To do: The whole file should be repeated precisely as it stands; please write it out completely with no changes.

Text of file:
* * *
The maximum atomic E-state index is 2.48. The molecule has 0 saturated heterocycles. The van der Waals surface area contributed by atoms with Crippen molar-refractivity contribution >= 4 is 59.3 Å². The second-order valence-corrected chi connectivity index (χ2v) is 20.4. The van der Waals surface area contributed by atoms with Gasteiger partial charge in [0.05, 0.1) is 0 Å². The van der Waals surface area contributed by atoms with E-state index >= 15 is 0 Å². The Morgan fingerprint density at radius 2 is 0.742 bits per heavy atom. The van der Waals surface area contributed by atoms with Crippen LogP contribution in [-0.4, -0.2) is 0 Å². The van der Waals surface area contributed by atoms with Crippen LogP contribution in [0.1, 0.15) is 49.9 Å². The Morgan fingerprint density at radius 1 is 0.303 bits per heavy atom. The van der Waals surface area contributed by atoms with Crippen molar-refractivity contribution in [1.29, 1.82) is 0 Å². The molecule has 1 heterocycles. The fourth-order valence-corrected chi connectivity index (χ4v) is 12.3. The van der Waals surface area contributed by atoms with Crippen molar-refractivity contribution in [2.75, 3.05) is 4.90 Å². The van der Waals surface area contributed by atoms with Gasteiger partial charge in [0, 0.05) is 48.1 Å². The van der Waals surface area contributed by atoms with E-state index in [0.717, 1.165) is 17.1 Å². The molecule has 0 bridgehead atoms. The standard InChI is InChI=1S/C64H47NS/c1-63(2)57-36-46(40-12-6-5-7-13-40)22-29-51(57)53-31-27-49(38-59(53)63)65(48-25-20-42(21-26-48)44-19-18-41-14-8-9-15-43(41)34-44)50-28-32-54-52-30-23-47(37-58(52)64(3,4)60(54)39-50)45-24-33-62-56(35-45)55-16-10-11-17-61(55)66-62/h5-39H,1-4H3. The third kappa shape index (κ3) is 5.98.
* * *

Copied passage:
The maximum atomic E-state index is 2.48. The molecule has 0 saturated heterocycles. The van der Waals surface area contributed by atoms with Crippen molar-refractivity contribution >= 4 is 59.3 Å². The second-order valence-corrected chi connectivity index (χ2v) is 20.4. The van der Waals surface area contributed by atoms with Gasteiger partial charge in [0.05, 0.1) is 0 Å². The van der Waals surface area contributed by atoms with E-state index >= 15 is 0 Å². The Morgan fingerprint density at radius 2 is 0.742 bits per heavy atom. The van der Waals surface area contributed by atoms with Crippen LogP contribution in [-0.4, -0.2) is 0 Å². The van der Waals surface area contributed by atoms with Crippen LogP contribution in [0.1, 0.15) is 49.9 Å². The Morgan fingerprint density at radius 1 is 0.303 bits per heavy atom. The van der Waals surface area contributed by atoms with Crippen molar-refractivity contribution in [1.29, 1.82) is 0 Å². The molecule has 1 heterocycles. The fourth-order valence-corrected chi connectivity index (χ4v) is 12.3. The van der Waals surface area contributed by atoms with Crippen molar-refractivity contribution in [2.75, 3.05) is 4.90 Å². The van der Waals surface area contributed by atoms with Gasteiger partial charge in [0, 0.05) is 48.1 Å². The van der Waals surface area contributed by atoms with E-state index in [0.717, 1.165) is 17.1 Å². The molecule has 0 bridgehead atoms. The standard InChI is InChI=1S/C64H47NS/c1-63(2)57-36-46(40-12-6-5-7-13-40)22-29-51(57)53-31-27-49(38-59(53)63)65(48-25-20-42(21-26-48)44-19-18-41-14-8-9-15-43(41)34-44)50-28-32-54-52-30-23-47(37-58(52)64(3,4)60(54)39-50)45-24-33-62-56(35-45)55-16-10-11-17-61(55)66-62/h5-39H,1-4H3. The third kappa shape index (κ3) is 5.98.